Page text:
Cohn-Reznick deal closes as market pressures portend more mergers


J.H. Cohn LLP and the Reznick Group have closed on their previously disclosed merger, a transaction that creates the 11th-largest U.S. accounting firm and represents the second marriage of top 20 firms consummated this year.

The Cohn-Reznick combination, first announced in May, creates a firm with 2,000 employees, 25 offices, and annual revenue in excess of $450 million. The new firm unveiled in a news release Wednesday that it has chosen CohnReznick as its new name.

Thomas J. Marino, CPA, CEO of J.H. Cohn, and Reznick Group CEO Kenneth Baggett, CPA, will serve as co-CEOs of CohnReznick, which will maintain Cohn’s membership in the Nexia International global network.

Wednesday’s announcement came nine months after Clifton Gunderson and LarsonAllen closed a merger that created one of the 10 largest U.S. accounting firms, one with annual revenue of more than $550 million, offices in 25 states and the District of Columbia, and a workforce of more than 3,600 professionals and 500 partners.

The Cohn-Reznick and Clifton Gunderson-LarsonAllen deals are the largest in a series of mergers involving top 50 accounting firms over the past three years. Other deals of note include Plante Moran and Blackman Kallick LLP closing July 1 on a merger creating a Chicago-based firm with more than 2,000 employees, 22 offices, and $375 million in revenue, and Dixon Hughes merging with Washington-based Goodman and Co. in 2011 to form Dixon Hughes Goodman, a Charlotte, N.C.-based firm with 1,700 employees.

Competition, succession pushing upswing in mergers

Look for the trend of accounting mega-deals to accelerate over the next couple of years, said Joel Sinkin, president of Transition Advisors LLC, a New York-based company that specializes in brokering accounting firm mergers. He predicts that the pace of accounting M&A activity will quicken, peak, and then plateau at a “reasonably high level” for several more years, at least until the transition of Baby Boomers into retirement slows down.

“I would be surprised if we don’t see several more mega-firms created through mergers,” said Sinkin, who was not involved in the Cohn-Reznick deal.

A couple of main factors will fuel a rush of accounting firm mergers over the next several years, Sinkin said.

  • Top 100 firms will continue to look for deals that strengthen their competitive position and capture market share by growing their geographic footprint, expanding their service offerings into more niches, and bolstering their talent and client bases. These dynamics can be seen in the Cohn-Reznick deal, in which Bethesda, Md.-based Reznick’s strong presence in the mid-Atlantic and Southeast is combined with New Jersey-based Cohn’s foothold in the Garden State and in New York City, where the combined firm will be based. The merger also creates a larger mix of service offerings with Reznick’s strength in the affordable housing and commercial real estate niches added to Cohn’s portfolio of tax, auditing, and business-consulting services. The new firm also features a stronger California presence fortified by offices from both of the merging entities. “In the current economic environment, clients require a strong combination of geographic reach, diverse resources, and deep industry expertise,” co-CEO Baggett said in the news release.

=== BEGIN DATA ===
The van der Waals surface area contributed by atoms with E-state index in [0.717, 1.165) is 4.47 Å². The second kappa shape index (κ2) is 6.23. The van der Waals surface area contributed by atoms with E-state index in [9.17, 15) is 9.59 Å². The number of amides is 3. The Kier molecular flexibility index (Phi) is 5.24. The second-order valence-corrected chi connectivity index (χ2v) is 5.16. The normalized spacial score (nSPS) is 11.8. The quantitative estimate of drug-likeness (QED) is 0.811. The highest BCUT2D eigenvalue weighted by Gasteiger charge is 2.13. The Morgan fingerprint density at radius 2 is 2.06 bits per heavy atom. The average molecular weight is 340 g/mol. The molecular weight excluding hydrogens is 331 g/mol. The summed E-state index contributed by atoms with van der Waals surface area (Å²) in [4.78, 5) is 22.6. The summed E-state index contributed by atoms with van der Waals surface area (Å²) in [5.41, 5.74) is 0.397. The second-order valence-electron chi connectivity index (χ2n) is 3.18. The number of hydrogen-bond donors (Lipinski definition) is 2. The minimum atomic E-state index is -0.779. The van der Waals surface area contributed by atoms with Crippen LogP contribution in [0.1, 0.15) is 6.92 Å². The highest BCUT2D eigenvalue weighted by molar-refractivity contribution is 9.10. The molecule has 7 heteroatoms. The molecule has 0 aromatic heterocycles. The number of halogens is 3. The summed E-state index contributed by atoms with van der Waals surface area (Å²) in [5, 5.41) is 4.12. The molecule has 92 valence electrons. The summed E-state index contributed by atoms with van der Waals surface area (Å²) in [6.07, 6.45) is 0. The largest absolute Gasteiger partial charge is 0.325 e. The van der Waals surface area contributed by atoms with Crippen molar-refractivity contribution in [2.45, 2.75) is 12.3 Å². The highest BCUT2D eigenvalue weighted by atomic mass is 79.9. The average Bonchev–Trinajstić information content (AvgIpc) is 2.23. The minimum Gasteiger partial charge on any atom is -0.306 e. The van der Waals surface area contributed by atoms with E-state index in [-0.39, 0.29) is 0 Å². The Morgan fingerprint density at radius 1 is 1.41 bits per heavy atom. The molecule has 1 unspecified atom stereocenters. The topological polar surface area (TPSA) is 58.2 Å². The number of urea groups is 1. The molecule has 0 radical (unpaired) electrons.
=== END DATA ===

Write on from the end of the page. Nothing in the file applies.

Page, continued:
• The mass movement of Baby Boomer partners toward and into retirement over the next several years will drive smaller firms to look for ways to fund partner retirements. With retirement prefunding still relatively rare, retiring partners in accounting firms will be looking for the sale of their ownership stakes—either to the firm in the form of a buyout or to an outside buyer—to provide the money to live on in their retirement. However, most firms have not yet implemented formal succession plans, and the financial strain of funding the retirement of multiple partners could prompt many firms to seek upstream mergers with larger firms that would provide the funding needed to purchase the Baby Boomers’ ownership stakes.

“In many marketplaces, there may be as many as 50 firms generating $3 million to $8 million in annual revenues but only a handful of firms large enough to absorb them,” Sinkin said. “(By the time) many of these firms … realize they lack an internal succession plan that will work, they will be in a buyers’ marketplace.”

The value of the smaller firms will drop as supply increases, Sinkin said. Firms with young partners and young talent nearly at partner level will generate the most demand. Other firms may have to implement creative measures, such as selling off portions of their business, to find ways to survive with a smaller partner base. 

The trends shaping the merger market for accounting firms will have the least effect on sole proprietors and two-partner firms, Sinkin said. “Many of the clients they tend to have don’t want big firms, and big firms don’t want them. If they are in a densely populated region of the country, they will still have a strong market for their firm, and buyers will be there.” 
Jeff Drew ( ) is a JofA senior editor covering practice management.

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